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Topic: double-pointed vs. circulars?  (Read 1283 times)
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kabili
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« on: February 28, 2004 01:21:38 PM »

hey everybody, i have a question for all the veteran knitters! i haven't tried knitting in the round yet, but i want to get to it soon. i know that working with dpns is supposed to be a bit more complicated than using circulars, but it seems like the dpns are more versatile. what i mean is, you can just buy a set for a particular size and have it covered, instead of buying several sets of circulars in the same size to get each length.

can anyone weigh in on their preferences? are there other advantages to circulars over dpns? thanks for any info/advice you can offer!
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abberdabber
« Reply #1 on: February 28, 2004 02:03:23 PM »

DPNs are invaluable for knitting in the round.  Yeah, circs are great, but if you were making something like a hat you would need to switch to DPNs at some point.  There are also the two circular needle or the magic loop methods, but I prefer DPNs.  DPNs aren't hard at all, the only difficult part is getting used to them.  

Personally, I mostly use my circs to knit flat because then the cord holds the weight of the project, not the needle.  If you don't want to spend tons of money on different size circs, you should get a set of interchangeable.  Denise makes a great set, it's about $45, which is a steal considering how much I've spent on circs so far.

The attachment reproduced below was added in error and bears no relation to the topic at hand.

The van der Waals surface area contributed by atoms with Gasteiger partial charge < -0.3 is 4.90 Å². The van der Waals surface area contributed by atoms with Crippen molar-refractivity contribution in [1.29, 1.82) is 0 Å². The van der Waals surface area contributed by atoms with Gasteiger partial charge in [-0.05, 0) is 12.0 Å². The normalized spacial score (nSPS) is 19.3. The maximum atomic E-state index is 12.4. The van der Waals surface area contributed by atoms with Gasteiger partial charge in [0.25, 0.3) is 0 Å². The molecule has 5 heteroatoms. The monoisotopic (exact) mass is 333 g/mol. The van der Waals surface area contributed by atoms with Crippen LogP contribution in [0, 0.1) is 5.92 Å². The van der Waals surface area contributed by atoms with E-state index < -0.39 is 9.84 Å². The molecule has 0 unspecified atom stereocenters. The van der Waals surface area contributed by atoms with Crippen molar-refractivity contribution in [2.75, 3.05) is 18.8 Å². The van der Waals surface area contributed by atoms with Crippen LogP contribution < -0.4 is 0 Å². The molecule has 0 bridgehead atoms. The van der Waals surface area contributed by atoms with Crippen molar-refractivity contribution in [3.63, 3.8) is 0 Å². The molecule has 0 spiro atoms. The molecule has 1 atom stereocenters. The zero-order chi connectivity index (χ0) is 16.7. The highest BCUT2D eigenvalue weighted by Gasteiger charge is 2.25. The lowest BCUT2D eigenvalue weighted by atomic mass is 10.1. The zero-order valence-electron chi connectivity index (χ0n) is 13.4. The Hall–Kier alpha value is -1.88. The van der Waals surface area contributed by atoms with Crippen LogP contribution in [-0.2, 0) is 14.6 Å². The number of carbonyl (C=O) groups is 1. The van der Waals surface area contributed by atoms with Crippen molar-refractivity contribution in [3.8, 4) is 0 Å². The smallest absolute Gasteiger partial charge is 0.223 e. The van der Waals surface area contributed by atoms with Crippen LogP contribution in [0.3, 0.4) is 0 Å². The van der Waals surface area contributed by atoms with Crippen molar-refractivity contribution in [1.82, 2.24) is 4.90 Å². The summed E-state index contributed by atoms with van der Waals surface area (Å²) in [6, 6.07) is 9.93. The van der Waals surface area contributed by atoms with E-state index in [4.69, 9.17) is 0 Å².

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cassiemarie
« Reply #2 on: February 28, 2004 02:13:32 PM »

My suggestion for getting dpn's is to get the 9" long ones.  When I first got into knitting, I could only find the 5" ones, and ended up trying to make a hat on four 5" needles, it was hell....  Now i have learned my lesson, and only use the shorter ones for mittens and little things.  As for circular needles, i would also reccomend getting the interchangeable needles, but instead of buying a full set, Boye makes interchangable needles that go for about $3 for each set of tips, and then you buy one cord to go between them, which is also about $3.  The only problem is that they are hard to find, the only place i know that sells them is Hobby Lobby.  well, there's my two cents, happy knitting!  Ohh ohh, and also, i have a post in the completed projects section on how to make your own needles, even your own dpn's, for pennies a set.
peace!
-cassie
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Rebel
« Reply #3 on: February 28, 2004 02:22:26 PM »